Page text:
Carbajal Urges Action on Extreme Risk Law Ahead of 20th Anniversary of Shooting at Columbine High School
Santa Barbara, April 19, 2019
Tags: Preventing Gun Violence
Today, Rep. Salud Carbajal released the following statement ahead of the 20th anniversary of the Columbine High School shooting, which will be marked tomorrow, on Saturday, April 20th:
“Since 12 people were senselessly murdered at Columbine High School 20 years ago, more than 226,000 American students have experienced gun violence while in school. No student should feel unsafe in their classroom; and no parent should send their child to school in the morning wondering if they will return home safely.
“This solemn anniversary underscores the need for states to pass extreme risk laws that give law enforcement officers the tools they need to temporarily disarm those who threaten to kill themselves or others. Congress must take action to encourage more states to follow California’s lead in implementing extreme risk laws – these laws maintain due process and can save lives.”
In February, Carbajal introduced H.R. 1236, the Extreme Risk Protection Order Act. The bipartisan bill encourages states to allow family members or law enforcement officials to petition a judge to temporarily remove firearms from an individual in crisis.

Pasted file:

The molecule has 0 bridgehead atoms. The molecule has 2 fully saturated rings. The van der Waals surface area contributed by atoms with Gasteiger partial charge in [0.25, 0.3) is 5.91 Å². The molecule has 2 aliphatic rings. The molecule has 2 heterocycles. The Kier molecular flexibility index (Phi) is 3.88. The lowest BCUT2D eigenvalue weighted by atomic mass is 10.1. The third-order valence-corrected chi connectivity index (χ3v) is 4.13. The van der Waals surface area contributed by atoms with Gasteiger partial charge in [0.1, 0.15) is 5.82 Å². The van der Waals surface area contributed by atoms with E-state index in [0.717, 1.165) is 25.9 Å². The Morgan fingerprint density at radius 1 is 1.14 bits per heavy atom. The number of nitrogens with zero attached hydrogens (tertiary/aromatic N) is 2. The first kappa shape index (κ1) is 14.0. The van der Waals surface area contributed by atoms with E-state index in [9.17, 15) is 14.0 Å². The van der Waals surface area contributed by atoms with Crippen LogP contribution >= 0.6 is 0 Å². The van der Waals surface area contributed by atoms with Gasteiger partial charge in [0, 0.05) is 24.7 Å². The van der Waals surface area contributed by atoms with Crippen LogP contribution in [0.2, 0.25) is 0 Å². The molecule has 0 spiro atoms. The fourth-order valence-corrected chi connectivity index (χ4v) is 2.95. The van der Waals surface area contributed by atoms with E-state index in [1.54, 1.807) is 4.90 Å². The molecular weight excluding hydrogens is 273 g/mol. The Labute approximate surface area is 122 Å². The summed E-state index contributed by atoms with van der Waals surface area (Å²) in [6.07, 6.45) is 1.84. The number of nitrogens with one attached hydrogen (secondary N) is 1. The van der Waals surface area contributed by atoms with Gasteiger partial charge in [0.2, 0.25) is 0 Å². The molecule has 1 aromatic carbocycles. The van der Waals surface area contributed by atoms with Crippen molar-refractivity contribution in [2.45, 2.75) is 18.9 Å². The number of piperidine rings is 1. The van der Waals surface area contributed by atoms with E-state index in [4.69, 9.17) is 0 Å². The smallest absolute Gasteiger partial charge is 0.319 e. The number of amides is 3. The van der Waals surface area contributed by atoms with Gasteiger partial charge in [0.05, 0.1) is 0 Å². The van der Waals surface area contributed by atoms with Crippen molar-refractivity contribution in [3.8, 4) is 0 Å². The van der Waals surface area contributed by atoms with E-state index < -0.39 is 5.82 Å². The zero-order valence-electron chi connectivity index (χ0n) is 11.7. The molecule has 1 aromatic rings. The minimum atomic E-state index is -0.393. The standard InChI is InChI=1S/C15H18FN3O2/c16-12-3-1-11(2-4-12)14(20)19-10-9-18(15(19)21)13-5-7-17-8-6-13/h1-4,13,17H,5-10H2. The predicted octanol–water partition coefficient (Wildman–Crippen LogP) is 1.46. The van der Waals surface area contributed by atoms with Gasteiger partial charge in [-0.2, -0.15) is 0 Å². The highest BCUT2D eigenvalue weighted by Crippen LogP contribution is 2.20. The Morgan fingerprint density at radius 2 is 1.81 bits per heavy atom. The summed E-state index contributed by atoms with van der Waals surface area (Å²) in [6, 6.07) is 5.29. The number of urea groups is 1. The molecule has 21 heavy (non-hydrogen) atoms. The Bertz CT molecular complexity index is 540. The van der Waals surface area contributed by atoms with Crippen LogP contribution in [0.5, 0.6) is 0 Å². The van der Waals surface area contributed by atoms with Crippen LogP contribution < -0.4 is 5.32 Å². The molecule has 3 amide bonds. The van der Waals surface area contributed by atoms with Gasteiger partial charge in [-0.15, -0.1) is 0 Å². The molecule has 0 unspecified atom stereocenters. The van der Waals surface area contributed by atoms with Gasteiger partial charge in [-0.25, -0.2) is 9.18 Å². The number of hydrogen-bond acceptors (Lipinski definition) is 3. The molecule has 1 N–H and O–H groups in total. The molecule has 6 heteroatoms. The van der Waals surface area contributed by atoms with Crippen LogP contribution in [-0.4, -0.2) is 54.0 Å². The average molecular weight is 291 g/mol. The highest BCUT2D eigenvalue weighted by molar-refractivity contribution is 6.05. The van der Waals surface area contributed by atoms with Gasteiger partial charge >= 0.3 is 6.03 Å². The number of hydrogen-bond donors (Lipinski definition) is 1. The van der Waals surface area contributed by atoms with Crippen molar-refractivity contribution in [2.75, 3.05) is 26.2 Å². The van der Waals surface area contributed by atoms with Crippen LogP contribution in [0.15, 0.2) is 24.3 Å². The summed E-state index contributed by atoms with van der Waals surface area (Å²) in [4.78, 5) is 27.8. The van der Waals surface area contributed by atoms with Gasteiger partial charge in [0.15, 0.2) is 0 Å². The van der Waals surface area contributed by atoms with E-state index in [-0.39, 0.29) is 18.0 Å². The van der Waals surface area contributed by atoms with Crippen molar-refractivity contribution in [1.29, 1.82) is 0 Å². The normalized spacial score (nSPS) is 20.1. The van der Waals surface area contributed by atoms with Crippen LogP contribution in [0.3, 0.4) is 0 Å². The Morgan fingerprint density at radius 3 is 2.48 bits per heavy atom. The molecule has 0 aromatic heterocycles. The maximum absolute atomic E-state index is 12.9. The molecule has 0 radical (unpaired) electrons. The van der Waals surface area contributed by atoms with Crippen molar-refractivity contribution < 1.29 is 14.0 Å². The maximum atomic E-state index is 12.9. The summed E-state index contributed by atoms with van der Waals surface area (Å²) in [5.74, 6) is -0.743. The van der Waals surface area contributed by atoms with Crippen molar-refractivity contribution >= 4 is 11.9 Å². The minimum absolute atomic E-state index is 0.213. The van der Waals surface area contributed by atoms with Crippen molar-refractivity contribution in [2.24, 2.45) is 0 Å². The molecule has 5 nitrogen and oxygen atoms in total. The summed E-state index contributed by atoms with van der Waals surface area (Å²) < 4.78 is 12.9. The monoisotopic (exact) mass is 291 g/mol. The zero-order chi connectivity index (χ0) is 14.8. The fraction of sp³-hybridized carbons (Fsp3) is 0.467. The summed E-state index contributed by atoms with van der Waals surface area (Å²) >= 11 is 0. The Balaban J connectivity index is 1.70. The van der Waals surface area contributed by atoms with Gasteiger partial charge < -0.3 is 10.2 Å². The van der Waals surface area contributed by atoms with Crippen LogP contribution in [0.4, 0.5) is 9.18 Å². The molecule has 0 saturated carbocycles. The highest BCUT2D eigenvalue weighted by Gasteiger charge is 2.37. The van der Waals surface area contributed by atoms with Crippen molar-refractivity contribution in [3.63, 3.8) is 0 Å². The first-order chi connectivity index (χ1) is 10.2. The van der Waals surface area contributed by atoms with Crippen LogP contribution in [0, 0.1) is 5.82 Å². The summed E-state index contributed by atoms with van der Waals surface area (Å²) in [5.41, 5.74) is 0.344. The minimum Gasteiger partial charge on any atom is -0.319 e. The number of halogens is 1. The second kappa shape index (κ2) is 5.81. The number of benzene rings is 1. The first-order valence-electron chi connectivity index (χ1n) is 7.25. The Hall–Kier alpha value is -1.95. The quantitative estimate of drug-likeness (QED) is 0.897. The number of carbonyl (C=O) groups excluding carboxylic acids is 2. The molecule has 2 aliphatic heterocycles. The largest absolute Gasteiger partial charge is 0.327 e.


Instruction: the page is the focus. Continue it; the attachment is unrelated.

Through establishing a new grant program, the bill would help ensure that law enforcement or family members can seek an Extreme Risk Protection Order (ERPO) from the courts, to temporarily stop someone who poses an immediate threat to themselves or others from purchasing or possessing a gun. States that adopt these preventative measures would be eligible to receive federal funding under the grant program to help pay for the implementation and processing.
U.S. Senator Dianne Feinstein introduced the companion Extreme Risk Protection Order Act in the Senate.
Last Friday, Colorado became the latest state to enact an extreme risk law that would allow guns to be temporarily seized from people deemed to be dangerous to themselves or others. 15 states have passed extreme risk laws, and they have been proposed in 23 additional state legislatures.